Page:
With most refugees now living in urban areas, governments, nongovernmental organisations and relief agencies must find new ways to help this vulnerable population secure stable livelihoods. ‘Refugee economies’ — the economy created by urban refugees through their work, entrepreneurship, consumption and support networks — can make significant contributions to host city economies. Drawing on our case study of Addis Ababa, where refugee-run businesses are tightly integrated into the city’s wider economy, we explore the obstacles that can limit refugees’ economic contribution and recommend policies to overcome them. As a first step, humanitarian agencies should encourage host governments to grant urban refugees the right to work so host cities can share the benefits of their innovation, creativity and international links.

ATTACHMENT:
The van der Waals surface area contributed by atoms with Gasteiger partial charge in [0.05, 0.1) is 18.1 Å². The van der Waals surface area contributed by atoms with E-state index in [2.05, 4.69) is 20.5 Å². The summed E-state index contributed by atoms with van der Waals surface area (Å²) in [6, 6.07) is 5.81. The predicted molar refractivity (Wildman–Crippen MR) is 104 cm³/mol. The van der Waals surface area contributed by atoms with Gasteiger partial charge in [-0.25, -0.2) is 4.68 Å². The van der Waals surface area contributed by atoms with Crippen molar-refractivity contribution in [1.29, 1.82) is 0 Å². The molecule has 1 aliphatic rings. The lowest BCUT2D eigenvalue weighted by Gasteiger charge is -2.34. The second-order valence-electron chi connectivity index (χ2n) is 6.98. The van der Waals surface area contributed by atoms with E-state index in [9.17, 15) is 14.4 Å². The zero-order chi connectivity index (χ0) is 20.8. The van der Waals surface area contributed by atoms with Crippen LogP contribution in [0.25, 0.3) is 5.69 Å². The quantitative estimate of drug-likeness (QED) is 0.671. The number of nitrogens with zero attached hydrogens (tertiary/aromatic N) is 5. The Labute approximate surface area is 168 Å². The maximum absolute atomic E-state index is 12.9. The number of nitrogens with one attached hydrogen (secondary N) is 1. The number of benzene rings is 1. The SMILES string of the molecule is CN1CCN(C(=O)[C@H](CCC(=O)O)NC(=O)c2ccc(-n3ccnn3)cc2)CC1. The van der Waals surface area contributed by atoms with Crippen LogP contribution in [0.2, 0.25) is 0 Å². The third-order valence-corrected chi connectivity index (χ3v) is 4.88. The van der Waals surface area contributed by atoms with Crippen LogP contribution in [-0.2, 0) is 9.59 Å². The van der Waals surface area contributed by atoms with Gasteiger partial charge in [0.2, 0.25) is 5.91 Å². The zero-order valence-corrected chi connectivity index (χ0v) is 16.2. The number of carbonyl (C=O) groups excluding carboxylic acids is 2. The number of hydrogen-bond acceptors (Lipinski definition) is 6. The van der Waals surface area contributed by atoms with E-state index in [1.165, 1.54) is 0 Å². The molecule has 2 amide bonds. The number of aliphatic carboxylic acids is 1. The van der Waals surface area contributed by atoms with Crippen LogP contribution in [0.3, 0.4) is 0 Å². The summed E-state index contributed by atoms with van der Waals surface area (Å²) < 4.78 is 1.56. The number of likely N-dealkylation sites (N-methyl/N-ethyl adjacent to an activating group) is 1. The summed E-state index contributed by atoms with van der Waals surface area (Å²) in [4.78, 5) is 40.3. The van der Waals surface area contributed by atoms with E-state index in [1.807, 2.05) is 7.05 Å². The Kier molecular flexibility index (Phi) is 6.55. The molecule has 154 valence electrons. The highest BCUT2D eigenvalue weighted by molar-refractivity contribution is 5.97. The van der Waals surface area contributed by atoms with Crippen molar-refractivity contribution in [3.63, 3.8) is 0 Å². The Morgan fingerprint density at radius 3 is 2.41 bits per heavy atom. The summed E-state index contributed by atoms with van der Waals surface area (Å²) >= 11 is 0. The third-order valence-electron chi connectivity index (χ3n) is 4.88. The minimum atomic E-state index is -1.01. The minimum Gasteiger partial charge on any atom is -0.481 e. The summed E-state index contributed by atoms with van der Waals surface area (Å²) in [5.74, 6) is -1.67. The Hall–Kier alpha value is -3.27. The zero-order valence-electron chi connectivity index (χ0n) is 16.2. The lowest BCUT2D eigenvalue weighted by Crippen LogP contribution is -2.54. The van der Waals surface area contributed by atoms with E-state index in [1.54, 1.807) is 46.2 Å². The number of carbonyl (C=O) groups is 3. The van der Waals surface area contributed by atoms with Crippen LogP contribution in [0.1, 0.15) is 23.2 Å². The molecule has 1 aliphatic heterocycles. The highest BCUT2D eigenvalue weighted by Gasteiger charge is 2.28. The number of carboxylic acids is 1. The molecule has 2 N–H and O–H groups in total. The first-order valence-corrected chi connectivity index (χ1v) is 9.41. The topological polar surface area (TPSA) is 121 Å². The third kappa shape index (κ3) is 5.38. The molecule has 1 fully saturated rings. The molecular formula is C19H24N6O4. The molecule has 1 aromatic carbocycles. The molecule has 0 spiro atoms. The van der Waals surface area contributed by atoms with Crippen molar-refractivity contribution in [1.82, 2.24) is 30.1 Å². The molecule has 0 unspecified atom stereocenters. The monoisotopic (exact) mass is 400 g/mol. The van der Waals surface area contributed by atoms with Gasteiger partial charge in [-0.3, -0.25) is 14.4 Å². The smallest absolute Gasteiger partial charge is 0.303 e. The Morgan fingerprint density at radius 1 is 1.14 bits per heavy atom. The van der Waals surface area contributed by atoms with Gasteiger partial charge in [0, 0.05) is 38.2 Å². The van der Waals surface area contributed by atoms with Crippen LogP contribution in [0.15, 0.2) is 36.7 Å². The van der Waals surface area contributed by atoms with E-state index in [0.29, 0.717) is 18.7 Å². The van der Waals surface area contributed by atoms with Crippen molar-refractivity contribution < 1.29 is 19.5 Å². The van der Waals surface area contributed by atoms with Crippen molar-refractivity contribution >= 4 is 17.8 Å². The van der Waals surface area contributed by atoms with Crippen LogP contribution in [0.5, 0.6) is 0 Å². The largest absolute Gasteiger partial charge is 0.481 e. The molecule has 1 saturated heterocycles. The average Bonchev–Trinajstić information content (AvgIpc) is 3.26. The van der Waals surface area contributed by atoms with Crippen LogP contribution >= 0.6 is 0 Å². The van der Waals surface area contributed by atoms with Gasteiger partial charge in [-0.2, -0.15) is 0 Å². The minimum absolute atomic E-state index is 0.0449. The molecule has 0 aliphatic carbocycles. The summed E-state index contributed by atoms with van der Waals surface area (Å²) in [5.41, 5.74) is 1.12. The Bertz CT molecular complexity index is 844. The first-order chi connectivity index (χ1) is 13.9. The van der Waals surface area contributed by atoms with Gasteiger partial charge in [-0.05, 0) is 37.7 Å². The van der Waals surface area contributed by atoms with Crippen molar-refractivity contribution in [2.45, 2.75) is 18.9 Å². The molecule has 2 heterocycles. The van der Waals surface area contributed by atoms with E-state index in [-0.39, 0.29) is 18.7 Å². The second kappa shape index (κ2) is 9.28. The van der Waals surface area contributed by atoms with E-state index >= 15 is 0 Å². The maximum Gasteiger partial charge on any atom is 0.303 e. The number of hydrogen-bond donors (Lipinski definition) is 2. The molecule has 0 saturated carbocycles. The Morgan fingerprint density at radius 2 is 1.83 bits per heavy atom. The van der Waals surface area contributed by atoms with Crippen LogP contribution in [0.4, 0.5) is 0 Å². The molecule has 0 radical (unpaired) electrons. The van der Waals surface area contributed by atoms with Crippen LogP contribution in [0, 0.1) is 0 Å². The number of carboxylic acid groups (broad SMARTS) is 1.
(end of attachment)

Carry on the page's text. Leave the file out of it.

This paper is funded by the UK Department for International Development (DFID) through the Urban Crises Learning Fund. The fund is part of DFID’s Urban Crises Programme on the urban aspects of humanitarian action, which involves IIED and the International Rescue Committee (IRC).
Alison Brown, Peter Mackie, Kate Dickenson, Tegegne Gebre-Egziabher (2017) Refugee economies: lessons from Addis Ababa, The International Institute for Environment and Development (IIED) Briefing
Published 31 December 2017